By Alonna Whittle, Staff Accountant, Baker Tilly Virchow Krause LLP
More studies are being presented about how the positive implementation of a diversity initiative can help companies advance in their industries and become desirable business partners. Promoting diversity can not only affect attitudes of the mind, but also lead to fresh ideas, a younger workforce, more talent coming to work at your firm, and increased retention. Whether you add more minorities, women, multilingual, or younger members to your firm, diversity invariably has an effect on your bottom line. According to a 2015 McKinsey study, “companies in the top quartile for racial and ethnic diversity are 35 percent more likely to have financial returns above their respective national industry medians,” and “companies in the top quartile for gender diversity are 15 percent more likely.”
Being a new hire going on my seventh month at Baker Tilly Virchow Krause LLP, I have seen a transformation in the firm since I was an intern with then ParenteBeard LLC. As an intern, I saw no concrete diversity initiative set in place, and not a lot of people who came from a background like mine. From those days until now, I have seen more diverse talent come to the firm and a more open work environment. Baker Tilly recently launched its SOAR (Supporting Opportunity, Advancement, and Recognition for all) initiative in December 2015, which encompasses GROW (Growth and Retention of Women), African-American & Advocates, Asian-American Affinity, and LGBTQ diversity efforts. Firm employees were able to learn the mission of each SOAR faction, how to get involved in a group, and the goals that each group had for the next year. I was thrilled to see how open the firm was to establishing a program that welcomes more diverse talent, and to experience how excited everyone at the event was for these upcoming changes.
Since the launch of SOAR, there have been more open conversations about the lack of diversity in public accounting and ways to retain diverse talent. My peers always welcome my openness about the next steps to attract diverse talent, and I try to volunteer my time in any way to contribute to increasing diversity at both my firm and in public accounting. Being involved in NABA, PICPA committees, and firm events has allowed me to inform others about the benefits of public accounting. Although I am new in my career as a full-time auditor, I am willing and ready to get involved in SOAR and other efforts by NABA and the PICPA that advocate for a more diverse presence in corporate America.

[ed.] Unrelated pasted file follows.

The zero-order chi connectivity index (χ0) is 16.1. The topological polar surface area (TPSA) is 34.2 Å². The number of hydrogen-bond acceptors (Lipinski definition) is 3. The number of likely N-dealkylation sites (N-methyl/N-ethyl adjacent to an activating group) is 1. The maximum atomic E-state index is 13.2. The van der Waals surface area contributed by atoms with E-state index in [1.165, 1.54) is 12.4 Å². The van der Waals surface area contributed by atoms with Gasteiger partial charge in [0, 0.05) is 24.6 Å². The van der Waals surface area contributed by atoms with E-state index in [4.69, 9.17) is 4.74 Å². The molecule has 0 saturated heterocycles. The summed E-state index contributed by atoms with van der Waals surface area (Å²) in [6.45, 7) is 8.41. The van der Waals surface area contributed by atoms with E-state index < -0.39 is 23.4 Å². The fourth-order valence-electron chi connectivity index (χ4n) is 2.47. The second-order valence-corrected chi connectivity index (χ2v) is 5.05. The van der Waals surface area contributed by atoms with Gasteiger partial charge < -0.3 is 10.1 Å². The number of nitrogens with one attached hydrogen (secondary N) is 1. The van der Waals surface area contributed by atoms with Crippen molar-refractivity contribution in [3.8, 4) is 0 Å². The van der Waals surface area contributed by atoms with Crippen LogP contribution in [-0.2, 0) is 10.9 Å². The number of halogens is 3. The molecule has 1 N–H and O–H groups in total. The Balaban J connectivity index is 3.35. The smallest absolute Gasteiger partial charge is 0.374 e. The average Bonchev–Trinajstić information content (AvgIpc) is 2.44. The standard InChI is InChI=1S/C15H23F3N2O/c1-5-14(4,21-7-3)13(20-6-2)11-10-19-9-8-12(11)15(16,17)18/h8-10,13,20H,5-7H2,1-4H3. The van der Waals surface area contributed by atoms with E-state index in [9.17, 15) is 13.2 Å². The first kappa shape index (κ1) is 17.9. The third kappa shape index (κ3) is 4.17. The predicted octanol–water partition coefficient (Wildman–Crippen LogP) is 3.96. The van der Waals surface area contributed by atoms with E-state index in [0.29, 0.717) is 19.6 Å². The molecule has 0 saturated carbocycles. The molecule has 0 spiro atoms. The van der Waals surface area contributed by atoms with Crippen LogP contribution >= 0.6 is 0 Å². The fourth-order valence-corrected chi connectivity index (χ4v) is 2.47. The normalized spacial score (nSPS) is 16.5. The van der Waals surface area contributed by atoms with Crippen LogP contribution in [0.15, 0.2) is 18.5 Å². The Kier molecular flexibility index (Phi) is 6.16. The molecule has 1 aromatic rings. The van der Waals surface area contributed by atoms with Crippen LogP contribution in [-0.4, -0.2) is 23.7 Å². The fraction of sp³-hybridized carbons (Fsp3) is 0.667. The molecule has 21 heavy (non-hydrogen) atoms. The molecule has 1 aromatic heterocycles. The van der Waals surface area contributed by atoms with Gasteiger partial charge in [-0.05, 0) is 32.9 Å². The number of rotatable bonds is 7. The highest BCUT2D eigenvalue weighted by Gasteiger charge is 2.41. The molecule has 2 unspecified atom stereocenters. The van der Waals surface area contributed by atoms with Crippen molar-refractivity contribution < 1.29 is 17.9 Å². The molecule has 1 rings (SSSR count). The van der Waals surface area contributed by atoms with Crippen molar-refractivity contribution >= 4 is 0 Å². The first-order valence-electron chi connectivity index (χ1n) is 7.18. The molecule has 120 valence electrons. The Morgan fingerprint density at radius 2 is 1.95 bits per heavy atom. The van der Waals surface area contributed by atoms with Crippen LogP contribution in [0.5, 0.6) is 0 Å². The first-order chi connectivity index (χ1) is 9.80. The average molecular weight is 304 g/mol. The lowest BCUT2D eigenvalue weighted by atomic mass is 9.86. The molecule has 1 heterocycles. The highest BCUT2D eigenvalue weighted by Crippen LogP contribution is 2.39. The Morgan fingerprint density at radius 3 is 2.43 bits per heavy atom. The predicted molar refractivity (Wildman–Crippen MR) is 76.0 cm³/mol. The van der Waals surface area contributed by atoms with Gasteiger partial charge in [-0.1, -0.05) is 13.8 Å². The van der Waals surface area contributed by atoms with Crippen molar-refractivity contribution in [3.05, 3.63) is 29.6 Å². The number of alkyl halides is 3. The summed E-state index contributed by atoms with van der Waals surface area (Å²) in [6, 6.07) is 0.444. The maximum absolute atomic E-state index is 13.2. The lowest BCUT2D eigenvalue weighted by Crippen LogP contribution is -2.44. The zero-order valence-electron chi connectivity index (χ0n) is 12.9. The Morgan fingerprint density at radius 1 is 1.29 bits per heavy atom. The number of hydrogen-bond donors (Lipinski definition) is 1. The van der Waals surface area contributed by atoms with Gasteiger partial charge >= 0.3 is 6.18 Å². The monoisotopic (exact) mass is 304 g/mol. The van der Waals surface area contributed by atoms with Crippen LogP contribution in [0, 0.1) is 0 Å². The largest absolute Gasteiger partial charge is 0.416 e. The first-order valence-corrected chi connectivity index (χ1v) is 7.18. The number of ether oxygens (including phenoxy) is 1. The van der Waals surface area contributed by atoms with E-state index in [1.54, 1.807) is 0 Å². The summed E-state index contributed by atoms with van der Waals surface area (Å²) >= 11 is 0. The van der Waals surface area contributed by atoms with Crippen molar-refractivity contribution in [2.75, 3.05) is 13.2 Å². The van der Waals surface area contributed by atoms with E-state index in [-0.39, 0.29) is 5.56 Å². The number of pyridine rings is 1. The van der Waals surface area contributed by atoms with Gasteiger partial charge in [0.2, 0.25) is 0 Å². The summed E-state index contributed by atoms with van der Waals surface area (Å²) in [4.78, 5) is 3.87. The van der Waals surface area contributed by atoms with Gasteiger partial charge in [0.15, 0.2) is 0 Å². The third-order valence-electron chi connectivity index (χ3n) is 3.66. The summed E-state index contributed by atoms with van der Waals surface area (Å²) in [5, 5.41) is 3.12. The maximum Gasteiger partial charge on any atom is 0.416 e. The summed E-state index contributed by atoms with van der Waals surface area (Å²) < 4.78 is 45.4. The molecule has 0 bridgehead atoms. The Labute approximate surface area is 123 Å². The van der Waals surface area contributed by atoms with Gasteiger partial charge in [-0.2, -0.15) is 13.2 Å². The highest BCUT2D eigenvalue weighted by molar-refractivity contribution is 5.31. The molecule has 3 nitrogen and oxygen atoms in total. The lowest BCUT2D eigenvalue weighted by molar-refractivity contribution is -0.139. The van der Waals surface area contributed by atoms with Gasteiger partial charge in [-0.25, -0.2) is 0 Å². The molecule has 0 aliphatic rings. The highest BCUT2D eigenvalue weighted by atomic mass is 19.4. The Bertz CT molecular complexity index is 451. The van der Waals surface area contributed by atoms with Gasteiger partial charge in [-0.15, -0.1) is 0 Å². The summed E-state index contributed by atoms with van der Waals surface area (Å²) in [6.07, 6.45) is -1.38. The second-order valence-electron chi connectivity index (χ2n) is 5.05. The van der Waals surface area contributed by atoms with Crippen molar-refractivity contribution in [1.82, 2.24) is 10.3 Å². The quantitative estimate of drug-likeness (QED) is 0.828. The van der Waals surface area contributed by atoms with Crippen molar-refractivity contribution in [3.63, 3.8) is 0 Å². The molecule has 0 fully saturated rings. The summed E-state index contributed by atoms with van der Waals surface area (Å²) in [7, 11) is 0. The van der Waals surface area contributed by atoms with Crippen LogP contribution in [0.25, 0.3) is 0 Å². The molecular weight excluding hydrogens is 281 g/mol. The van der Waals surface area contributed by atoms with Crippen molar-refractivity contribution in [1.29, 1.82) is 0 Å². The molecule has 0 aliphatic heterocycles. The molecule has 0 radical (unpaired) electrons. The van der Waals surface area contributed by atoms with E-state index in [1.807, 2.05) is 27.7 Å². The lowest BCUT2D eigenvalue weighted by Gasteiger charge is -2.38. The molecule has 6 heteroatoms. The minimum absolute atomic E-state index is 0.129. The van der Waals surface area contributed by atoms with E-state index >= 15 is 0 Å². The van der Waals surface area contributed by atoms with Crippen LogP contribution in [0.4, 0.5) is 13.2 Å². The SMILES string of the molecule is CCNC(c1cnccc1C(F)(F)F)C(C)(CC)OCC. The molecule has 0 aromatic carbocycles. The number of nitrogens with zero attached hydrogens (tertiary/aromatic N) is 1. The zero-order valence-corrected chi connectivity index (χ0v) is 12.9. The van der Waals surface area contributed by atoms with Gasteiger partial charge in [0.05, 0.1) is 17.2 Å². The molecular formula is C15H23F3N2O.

With the implementation of a diversity initiative such as the one at Baker Tilly, it should become easier every year to hire a diverse workforce and retain that talent. Coupled with a work environment that has been prepared for diverse hires, incoming talent will feel well received and will most likely be advocates for more diverse hires to join the company. I raise my hand to attend every diversity or recruiting event that comes up at Baker Tilly. My in-charges have been very flexible in allotting me time to go to different events. I appreciate a workplace where attending recruiting and diversity events are just as important as adding value to client work. Management and leadership should not be afraid to steer their companies in a different direction by trying to implement a diversity initiative. To get started, I encourage you to read More Clients, More Talent, More Revenue: The Business Case and Toolkit for Diversity in Accounting.
Alonna Whittle is a staff accountant at Baker Tilly Virchow Krause LLP and a member of the PICPA Diversity Committee. She can be reached at email@example.com.